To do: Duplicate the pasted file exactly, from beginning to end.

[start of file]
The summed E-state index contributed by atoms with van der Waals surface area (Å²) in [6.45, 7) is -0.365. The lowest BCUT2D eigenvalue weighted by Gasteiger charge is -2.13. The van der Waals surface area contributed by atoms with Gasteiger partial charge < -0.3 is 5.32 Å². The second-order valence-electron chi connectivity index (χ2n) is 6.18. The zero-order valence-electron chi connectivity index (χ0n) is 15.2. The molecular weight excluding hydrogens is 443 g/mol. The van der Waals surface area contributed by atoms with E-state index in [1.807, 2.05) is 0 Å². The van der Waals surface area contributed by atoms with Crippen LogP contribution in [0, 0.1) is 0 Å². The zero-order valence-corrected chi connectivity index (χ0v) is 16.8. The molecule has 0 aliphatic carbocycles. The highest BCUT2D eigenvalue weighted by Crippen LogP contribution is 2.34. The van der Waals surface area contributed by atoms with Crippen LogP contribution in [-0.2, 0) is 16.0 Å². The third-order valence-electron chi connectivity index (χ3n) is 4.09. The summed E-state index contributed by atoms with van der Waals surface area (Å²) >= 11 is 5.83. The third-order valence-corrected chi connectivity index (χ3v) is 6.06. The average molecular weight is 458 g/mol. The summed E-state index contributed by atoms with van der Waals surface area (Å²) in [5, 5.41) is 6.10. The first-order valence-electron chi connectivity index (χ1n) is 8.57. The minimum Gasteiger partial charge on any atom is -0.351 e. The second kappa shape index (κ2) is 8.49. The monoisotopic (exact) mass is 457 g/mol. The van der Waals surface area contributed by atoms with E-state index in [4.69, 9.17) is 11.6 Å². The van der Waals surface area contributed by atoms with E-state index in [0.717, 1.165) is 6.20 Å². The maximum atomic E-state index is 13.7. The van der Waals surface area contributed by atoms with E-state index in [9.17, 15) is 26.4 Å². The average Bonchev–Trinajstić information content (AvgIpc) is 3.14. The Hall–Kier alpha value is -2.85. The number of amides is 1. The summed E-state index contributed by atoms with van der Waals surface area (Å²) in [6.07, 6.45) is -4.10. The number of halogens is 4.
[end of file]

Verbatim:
The summed E-state index contributed by atoms with van der Waals surface area (Å²) in [6.45, 7) is -0.365. The lowest BCUT2D eigenvalue weighted by Gasteiger charge is -2.13. The van der Waals surface area contributed by atoms with Gasteiger partial charge < -0.3 is 5.32 Å². The second-order valence-electron chi connectivity index (χ2n) is 6.18. The zero-order valence-electron chi connectivity index (χ0n) is 15.2. The molecular weight excluding hydrogens is 443 g/mol. The van der Waals surface area contributed by atoms with E-state index in [1.807, 2.05) is 0 Å². The van der Waals surface area contributed by atoms with Crippen LogP contribution in [0, 0.1) is 0 Å². The zero-order valence-corrected chi connectivity index (χ0v) is 16.8. The molecule has 0 aliphatic carbocycles. The highest BCUT2D eigenvalue weighted by Crippen LogP contribution is 2.34. The van der Waals surface area contributed by atoms with Crippen LogP contribution in [-0.2, 0) is 16.0 Å². The third-order valence-electron chi connectivity index (χ3n) is 4.09. The summed E-state index contributed by atoms with van der Waals surface area (Å²) >= 11 is 5.83. The third-order valence-corrected chi connectivity index (χ3v) is 6.06. The average molecular weight is 458 g/mol. The summed E-state index contributed by atoms with van der Waals surface area (Å²) in [5, 5.41) is 6.10. The first-order valence-electron chi connectivity index (χ1n) is 8.57. The minimum Gasteiger partial charge on any atom is -0.351 e. The second kappa shape index (κ2) is 8.49. The monoisotopic (exact) mass is 457 g/mol. The van der Waals surface area contributed by atoms with E-state index in [4.69, 9.17) is 11.6 Å². The van der Waals surface area contributed by atoms with E-state index in [0.717, 1.165) is 6.20 Å². The maximum atomic E-state index is 13.7. The van der Waals surface area contributed by atoms with E-state index in [9.17, 15) is 26.4 Å². The average Bonchev–Trinajstić information content (AvgIpc) is 3.14. The Hall–Kier alpha value is -2.85. The number of amides is 1. The summed E-state index contributed by atoms with van der Waals surface area (Å²) in [6.07, 6.45) is -4.10. The number of halogens is 4.